Over the past decade of working closely with clients, there are some standout attributes that I have noticed in those that I would consider successful. I know the term successful can have many different meanings for people, so for me, I would consider the following successful- having a work life balance here and now, paying themselves well, having a sustainable business and lifestyle, enjoying time away from the business, working towards their retirement goals, and giving back to the community or causes that are important to them.
They don’t do it all, or know it all; they keep to the basics and hone their skills to be the masters of their trade or business. Don’t keep trying to reinvent the wheel at every opportunity. They work smarter not harder and this includes
Outsourcing, whether that be employing someone, engaging a short term or long term contractor, And this may be in personal life as well as business life.
Engaging with a mentor or coach that has specific skills to assist you in what you need strengthening in
You will constantly learn and grow in business
You either grow by learning yourself over a longer period of time, or you commit to investing money in yourself with mentors or coaches to get the results quicker.
Planning and Goals– they appreciate the time now and are always working towards their goals, whether that be a 6 month, 1 year, 5 year or longer goal. It helps them to get through the challenging times.
They make decisions for themselves based on what they love to do, what they’re strengths are, and what their business model is.
They also celebrate success along the way to achieving the goals they set, and they aren’t tied to the outcome of achieving the goal. For eg. currently earning $100k per year, the goal might be to earn $200k for the year, and if they reach $180k, they will still celebrate that and not give up because they didn’t reach $200k.
Goals are the pathway for the future, simply to keep you moving in the right direction. It’s ok to meander a little, but it’s important to know where you are heading in the first place, and not just have it in your head. Have it written down, have it printed near your desk, or have it as a reminder on your phone. Come back and review them often.
Consistency– They keep showing up.
There are times when we don’t feel energized, it becomes boring, or we simply don’t feel like it.
On those days, we have a choice to take a day out, and do something to re energise ourselves so we can come back the next day to show up fully, or we can acknowledge that we are feeling that way and get to work and do it anyway.
Sometimes taking a step back and giving ourselves some space to unwind and do something fun, relaxing, or physical is exactly the endorphins needed to reset the body and allow us to get back into creative, or getting stuff done mode.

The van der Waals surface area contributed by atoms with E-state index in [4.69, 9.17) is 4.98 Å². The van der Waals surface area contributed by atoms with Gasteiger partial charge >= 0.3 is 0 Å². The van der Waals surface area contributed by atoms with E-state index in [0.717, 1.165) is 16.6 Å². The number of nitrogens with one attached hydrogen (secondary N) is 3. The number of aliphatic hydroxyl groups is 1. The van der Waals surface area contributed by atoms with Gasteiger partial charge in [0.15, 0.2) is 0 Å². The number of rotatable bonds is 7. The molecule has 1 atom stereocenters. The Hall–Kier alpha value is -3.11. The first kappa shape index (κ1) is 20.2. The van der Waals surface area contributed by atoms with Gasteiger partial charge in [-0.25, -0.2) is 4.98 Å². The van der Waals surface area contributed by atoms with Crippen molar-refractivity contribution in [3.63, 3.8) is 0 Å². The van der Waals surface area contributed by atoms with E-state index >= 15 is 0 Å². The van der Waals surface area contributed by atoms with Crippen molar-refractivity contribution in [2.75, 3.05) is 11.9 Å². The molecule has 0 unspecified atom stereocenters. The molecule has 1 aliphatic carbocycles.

It’s important not to get stuck in being unmotivated for long periods of time; this will be the slow death of your business and highlight that something is really out of alignment for you personally, and you may need some help to get back on track.
Consistency is key! Keep showing up!
Money– They understand and know what the purpose of their money is.
They spend less than they earn, put aside GST, ATO obligations, have more than one bank account that they are operating from, and they have savings. They don’t live week to week or paycheck to paycheck in either their business or personal lives. More often than not, this is one of the first areas business owners get assistance with.
Even if you aren’t a numbers person, there are simple things you can do yourself to manage and understand your finances. There is a great book that I recommend to my clients, and that is Profit First by Mike Michalowicz, which is designed for business. However, you can easily implement Profit First in your personal life as well.
Community/Cheer squad– They surround themselves with successful people.
Looking outside their immediate friends and family, who sometimes seem like they are supporting and cheering you on, can actually be putting their own fears and opinions onto you.
Look wider- such as other business owners in the same industry, or other industries that you may work alongside. Align yourself with others who understand business and are doing well. They are walking the talk.
There is a quote by Jim Rohn that says, “ You are the average of the five people you spend the most time with”, so think about who that is for you. Is it working in your favor?
So just to recap, the five things in common are-
They don’t do it all or know it all
They plan, have goals and review them often
Consistency- they keep showing up
Money- they understand the finances in their business and personal lives.